Posts Tagged ‘what is art?’

Close Your Eyes and Hope to Die

In 1, art on January 20, 2010 at 5:46 pm

The Raft of Medusa by Theodore Gericault, 1819

This painting seems melodramatic, and frankly not relevant to life today but as a poor substitute for an action movie. But NOT SO FAST buddy-oh, this painting has some conceptual undertones which can relate to some very contemporary issues.

The subject is a true story. A ship called ‘La Meduse’ crashed off the West coast of Africa, carrying some future French colonists. However, when it became clear that the ship would sink, the officers took the lifeboats and escaped, leaving 150 people to cast out on a raft. With only 15 of 150 people rescued, the French public were shocked by tales of cannibalism and gruesome conditions at sea.

It was the greatest tragedy after Napoleons escapades in Russia.

It also raised a few feathers among the public because it showed how the ‘little people’ got screwed over by the authorities. This post-revolution France who has seen a republic become an empire become a monarchy again. No authority was absolutely certain anymore, but this painting served as a sharp reminder that ancien régime hierarchies had not changed much at all.

Now where does that feature today? After a brief skim of the economist, it seems that the little people will be paying for the over-educated rich.

In the painting, there is a crescendo of hope, beginning with a father contemplating his dead son, and slowly rising to a figure standing and waving a flag. But there is no sign of a ship in the horizon. Is this false hope?

Are these people so desperate to survive that they will believe anything this self-appointed leader says?

Perhaps this could be a bit of a joke on Gericault’s part, the little people get screwed over once, only for it to happen again.


Where does Creed Lead?

In 1, art, Contemporary Art, Theatre on December 16, 2009 at 8:18 pm

On the ArtLive! conference today at the Dominion Theatre, hosting Germaine Greer, Quentin Blake, Martin Creed, and someone else whose name now escapes me.

The discussion title was “What is Art?”

A pretty useless question to ask, this kind of debate never gets anyone anywhere. But, my school organised it, and to be honest I was so excited to see Anthony Gormley speak!

But Anthony Gormley pulled out last-minute, to be replaced by someone whose name still escapes me.

A little birdy tells me that Anthony Gormley actually went on holiday, and not had unavoidable circumstances. I guess the call of the Maldives in that loud huh.

Martin Creed was so adorable! Words cannot describe his hesitancy, and let’s be honest, strangeness. He walks on stage, and mumbles something like “Um…. so. I don’t really know what I’m going to say… but I will tell you what I do… What I do is make things for people to look at really…”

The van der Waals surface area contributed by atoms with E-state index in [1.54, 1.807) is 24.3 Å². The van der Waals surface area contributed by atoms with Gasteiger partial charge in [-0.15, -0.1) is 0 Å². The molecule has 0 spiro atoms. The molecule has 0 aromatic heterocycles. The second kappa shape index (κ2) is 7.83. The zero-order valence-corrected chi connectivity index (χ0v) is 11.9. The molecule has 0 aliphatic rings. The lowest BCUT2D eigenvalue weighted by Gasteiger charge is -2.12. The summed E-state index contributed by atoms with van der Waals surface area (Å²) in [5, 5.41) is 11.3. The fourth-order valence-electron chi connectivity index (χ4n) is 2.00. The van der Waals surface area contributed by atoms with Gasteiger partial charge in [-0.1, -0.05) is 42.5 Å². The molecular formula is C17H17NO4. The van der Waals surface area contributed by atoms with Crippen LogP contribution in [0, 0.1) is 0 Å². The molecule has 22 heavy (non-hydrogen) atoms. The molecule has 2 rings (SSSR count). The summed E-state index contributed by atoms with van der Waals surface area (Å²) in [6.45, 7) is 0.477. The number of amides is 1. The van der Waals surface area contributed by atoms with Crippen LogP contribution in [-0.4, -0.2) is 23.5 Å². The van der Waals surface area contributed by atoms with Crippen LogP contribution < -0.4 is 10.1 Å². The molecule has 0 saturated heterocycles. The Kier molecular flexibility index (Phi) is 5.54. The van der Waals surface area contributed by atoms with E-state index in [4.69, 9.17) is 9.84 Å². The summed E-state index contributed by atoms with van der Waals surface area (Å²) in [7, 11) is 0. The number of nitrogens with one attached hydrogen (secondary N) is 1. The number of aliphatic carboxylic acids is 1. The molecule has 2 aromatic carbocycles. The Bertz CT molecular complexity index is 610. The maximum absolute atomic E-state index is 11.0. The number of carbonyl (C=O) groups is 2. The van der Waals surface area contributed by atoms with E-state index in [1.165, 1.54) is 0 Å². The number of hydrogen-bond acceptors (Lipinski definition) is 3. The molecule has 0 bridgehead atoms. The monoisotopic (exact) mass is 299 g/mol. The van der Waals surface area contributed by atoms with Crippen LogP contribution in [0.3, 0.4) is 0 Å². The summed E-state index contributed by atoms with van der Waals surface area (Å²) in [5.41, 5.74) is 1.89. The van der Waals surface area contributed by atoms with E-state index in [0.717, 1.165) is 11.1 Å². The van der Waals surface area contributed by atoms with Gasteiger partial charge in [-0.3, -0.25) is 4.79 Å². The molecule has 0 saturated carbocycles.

A dancer joins him on stage, mimicking him every time he scrunched up his brow and did little jigs.

Everyone was holding back laughter, he said things like “Winning the Turner Prize [in 2001] was nice… it was like school again… and I hated school…”

Soon our Mr Creed opened for questions. A room full of 6th forms is lethal. It prompted

“How much crack did you take this morning?”

He replied in complete calm, “Oh you  know… average, a medium amount.”

In the midst of all his bumblings there were some very clear ideas. Is he acting? I don’t think so, I think he’s speaks near to a stream of conciousness, and doesn’t fully form ideas before he speaks them. Definitely something really interesting going on there.

Martin Creed’s definition of art is something which is called art by other people. Germaine Greer agreed with him, though managed to impart the same message about… 20 minutes quicker.

She was sharp, quick, concise. The majority of public art was dismissed as naff, shit, and even disturbing.

The most memorable thing that she said, is that Graffiti is art. That art is also about ‘tagging’ your name. That made me really want to go out and…

Hmm. Is it still vandalism if you draw an incredibly moving picture? What about a poem? I always get the temptation to write a poem on the back of club bathroom doors, give those stupid drunk girls a second thought other than ‘oooh! table!’.

Oops. Off topic.

Quentin Blake was really inspiring, he talked about his work for hospital bedrooms, and his move away from books. He is so positive. It was refreshing to see such unfazed positivity.

A mural-esque illustration for a children’s hospital in France. He said that many of the children had recently immigrated, and now had long-term physical or mental problems. He thought about their feeling of limbo by being dislocated from home, and how to assure them that they are safe in this hospital.